2. Paterson. If there's a theme running throughout these ten—there isn't, but if there were—it's a sense of place. Jim Jarmusch has an uncanny ability to create a world in which all the physical attributes are recognizably "real" even as the rhythm of that world is slightly skewed. And skewed just right. Casting Adam Driver seals the deal. Greatest line reading of the year? "I don't like you, Marvin." I disagree with those who argue that Laura is reduced to kooky and instead worry a little more about that touch of Zen at the end. Still, Rian Johnson sums it up best for me: "I could have watched 12 more hours of Paterson. Wanted to stay in that world."

3. Certain Women. By the time I caught up with Kelly Reichardt's best film yet—and in my book, that's saying something—I couldn't help but watch it through the dark veil of this year's election results. In Montana, Trump scored almost twice as many votes as Clinton. Do we see that in the desperate straits Jared Harris's character finds himself in? In Kristen Stewart's classroom (Lily Gladstone excepted, of course)? That aside—please!—no other film this year took me back to the States so completely. And with such quiet vigor, too. Also: Laura Dern.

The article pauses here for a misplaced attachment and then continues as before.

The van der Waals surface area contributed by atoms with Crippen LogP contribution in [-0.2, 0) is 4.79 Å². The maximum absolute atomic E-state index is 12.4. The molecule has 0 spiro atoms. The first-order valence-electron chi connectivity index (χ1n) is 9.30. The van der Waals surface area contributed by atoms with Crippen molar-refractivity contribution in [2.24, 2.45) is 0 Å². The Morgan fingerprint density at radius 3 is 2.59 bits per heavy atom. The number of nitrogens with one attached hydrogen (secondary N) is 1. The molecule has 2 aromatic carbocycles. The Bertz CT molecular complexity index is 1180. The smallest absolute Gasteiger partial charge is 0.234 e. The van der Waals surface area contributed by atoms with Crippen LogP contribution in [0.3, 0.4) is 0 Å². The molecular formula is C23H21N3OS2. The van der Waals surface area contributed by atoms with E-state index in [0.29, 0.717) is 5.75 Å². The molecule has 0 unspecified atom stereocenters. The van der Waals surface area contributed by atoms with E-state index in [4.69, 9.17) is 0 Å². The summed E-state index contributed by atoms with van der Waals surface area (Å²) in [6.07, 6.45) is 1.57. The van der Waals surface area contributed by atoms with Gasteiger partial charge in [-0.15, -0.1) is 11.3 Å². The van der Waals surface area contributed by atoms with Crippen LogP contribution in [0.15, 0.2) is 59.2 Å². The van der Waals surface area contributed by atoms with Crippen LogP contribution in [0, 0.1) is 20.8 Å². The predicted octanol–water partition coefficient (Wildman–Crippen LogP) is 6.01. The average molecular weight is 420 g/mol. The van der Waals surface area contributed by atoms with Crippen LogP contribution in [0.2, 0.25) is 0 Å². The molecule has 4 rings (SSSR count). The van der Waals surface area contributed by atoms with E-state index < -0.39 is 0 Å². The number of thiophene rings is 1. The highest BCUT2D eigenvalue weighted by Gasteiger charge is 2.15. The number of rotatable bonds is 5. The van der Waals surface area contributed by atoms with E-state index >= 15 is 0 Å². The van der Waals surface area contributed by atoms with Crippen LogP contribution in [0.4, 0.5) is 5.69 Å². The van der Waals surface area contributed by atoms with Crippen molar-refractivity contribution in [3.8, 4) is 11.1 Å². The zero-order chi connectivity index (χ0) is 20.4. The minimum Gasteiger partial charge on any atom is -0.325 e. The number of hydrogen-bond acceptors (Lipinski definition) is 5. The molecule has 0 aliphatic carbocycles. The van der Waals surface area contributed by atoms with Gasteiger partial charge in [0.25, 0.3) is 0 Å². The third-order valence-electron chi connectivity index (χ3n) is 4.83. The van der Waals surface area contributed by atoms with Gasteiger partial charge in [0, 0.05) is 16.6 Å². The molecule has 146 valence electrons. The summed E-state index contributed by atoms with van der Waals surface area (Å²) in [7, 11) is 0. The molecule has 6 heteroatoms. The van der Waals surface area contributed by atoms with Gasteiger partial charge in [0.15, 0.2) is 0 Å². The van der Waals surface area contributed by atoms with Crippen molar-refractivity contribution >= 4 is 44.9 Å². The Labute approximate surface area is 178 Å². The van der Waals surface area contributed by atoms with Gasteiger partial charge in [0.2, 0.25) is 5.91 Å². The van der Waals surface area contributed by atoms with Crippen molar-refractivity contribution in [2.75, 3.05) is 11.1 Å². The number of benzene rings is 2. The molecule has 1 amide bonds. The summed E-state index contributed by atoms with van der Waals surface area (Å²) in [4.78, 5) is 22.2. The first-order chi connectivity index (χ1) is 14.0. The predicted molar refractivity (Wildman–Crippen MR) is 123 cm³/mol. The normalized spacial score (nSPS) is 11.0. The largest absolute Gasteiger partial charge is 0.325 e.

4. A Quiet Passion. Who'd have guessed that this year would bring us two great odes to American poetry? Or that both would so richly conjure full worlds in honor of poets who so rigorously reined in their lines? The first, Whit Stillman-like half is merely delightful, but the second is profoundly disturbing (in all the right ways) as a reckoning of the cost of staying true to oneself without compromise. And what a master Terence Davies is. Some of the sequences here are the most beautifully shot not only this year, but in many.

5. Things to Come. More books. First, though, it's unfair to both Mia Hansen-Løve's film and Paul Verhoeven's Elle that one is nearly always mentioned in the same breath as the other, but there's no way around it, what with Isabelle Huppert reigning over both with such absolute authority. And in both, Huppert's persona doesn't so much evolve as gather yet more strength and solidity. Kneecapped from all sides, her Nathalie and Michèle both reassert control over their own lives and Huppert makes it an exhilarating watch—twice. I prefer Hansen-Løve's milieu, for starters, but also the knottiness of Nathalie's relationships—with her mother, husband, student, everyone.